The people I know who are in healthy and successful relationships of all kinds that have involved some kind of (objectively speaking) sacrifice, may indeed bear the scars of that experience, but they still in some way derive strength from the relationship. This is of course particularly clear in romantic relationships, where it is a relative commonality for this kind of dynamic to occur – perhaps one partner has been subject to severe illness, or misfortune; or perhaps the reverse, where an opportunity has necessitated a career move for the other party that requires them to redefine their own ambitions. But what defines the strength of such relationships is that regardless of how trying circumstances may be, the participant has no interest in redefining that relationship because they are still obtaining their succour from it; they draw strength from nurturing the other person, and that other person is equally invested. In other words, at a very fundamental level, the people in the relationship are still equals despite the fact that one may have shifted into a facilitating role, because that person is still gaining from it the benefits of mutual investment. Of course, there are many tribulations involved with even the most positive nurturing relationship (when I experienced chronic illness as a teenager, my mother was unstinting, generous and enthusiastic in her help, but even then I was conscious of the personal toll it exacted from her in terms of energy and self-care). But what distinguishes the positive from the not-so-positive in this context is the fundamental mutualisation of benefits. If an effort made for someone you love feels very consciously like a sacrifice, perhaps you shouldn’t be making it.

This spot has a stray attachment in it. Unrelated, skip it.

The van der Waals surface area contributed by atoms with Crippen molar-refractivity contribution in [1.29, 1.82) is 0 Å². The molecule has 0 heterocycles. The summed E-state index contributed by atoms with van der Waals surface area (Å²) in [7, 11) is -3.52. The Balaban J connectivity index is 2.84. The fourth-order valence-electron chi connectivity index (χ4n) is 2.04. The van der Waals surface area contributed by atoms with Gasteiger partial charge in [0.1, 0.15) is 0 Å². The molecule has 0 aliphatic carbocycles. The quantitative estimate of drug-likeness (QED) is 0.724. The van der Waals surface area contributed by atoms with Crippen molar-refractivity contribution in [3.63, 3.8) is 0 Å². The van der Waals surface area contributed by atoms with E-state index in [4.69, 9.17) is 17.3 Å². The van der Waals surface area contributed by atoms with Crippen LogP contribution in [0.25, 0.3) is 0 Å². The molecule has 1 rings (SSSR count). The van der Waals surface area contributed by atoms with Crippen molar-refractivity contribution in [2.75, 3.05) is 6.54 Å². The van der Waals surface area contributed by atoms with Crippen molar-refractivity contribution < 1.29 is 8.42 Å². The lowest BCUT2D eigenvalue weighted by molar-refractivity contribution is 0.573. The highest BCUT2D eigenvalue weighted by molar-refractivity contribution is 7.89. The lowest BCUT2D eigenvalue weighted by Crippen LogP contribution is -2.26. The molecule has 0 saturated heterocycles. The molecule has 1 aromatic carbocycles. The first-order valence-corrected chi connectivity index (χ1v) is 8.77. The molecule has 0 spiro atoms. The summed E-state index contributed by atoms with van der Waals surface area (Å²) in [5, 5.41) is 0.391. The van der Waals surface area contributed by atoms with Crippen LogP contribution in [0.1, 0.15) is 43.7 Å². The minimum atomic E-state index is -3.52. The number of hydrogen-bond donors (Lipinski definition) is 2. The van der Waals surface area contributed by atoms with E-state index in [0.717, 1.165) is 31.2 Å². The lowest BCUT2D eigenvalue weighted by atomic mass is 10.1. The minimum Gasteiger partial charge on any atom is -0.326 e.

Once I spotted this distinction, I started to trace many of those kinds of patterns in my personal and professional life across many different strata of relationships, but which I had always previously rationalised with the mantra ‘relationships take work’. Putting my critical thinking hat on, this is of course a fascinating way of viewing things, akin to the argument that ‘mothering is a job’, a need to frame personal connections in the context of a masculinised value system constructed around paying employment. And framed in the context of aspirational capitalism, where the solution to any iniquity is always to work harder, I found myself trapped in a cycle of thinking that valorised working and giving in my relationships to the exclusion of personal growth. This, needless to say, is not terribly healthy. To be clear: relationships of all kinds take (mutual) effort, but not work. Making yourself unhappy on someone else’s account does not make you noble. It makes you dysfunctional. And my entirely unscientific reading of the situation is that women, primed to be nurturers, to be givers, are much more susceptible to this way of thinking than men. We expect to suffer. We define our self-image accordingly.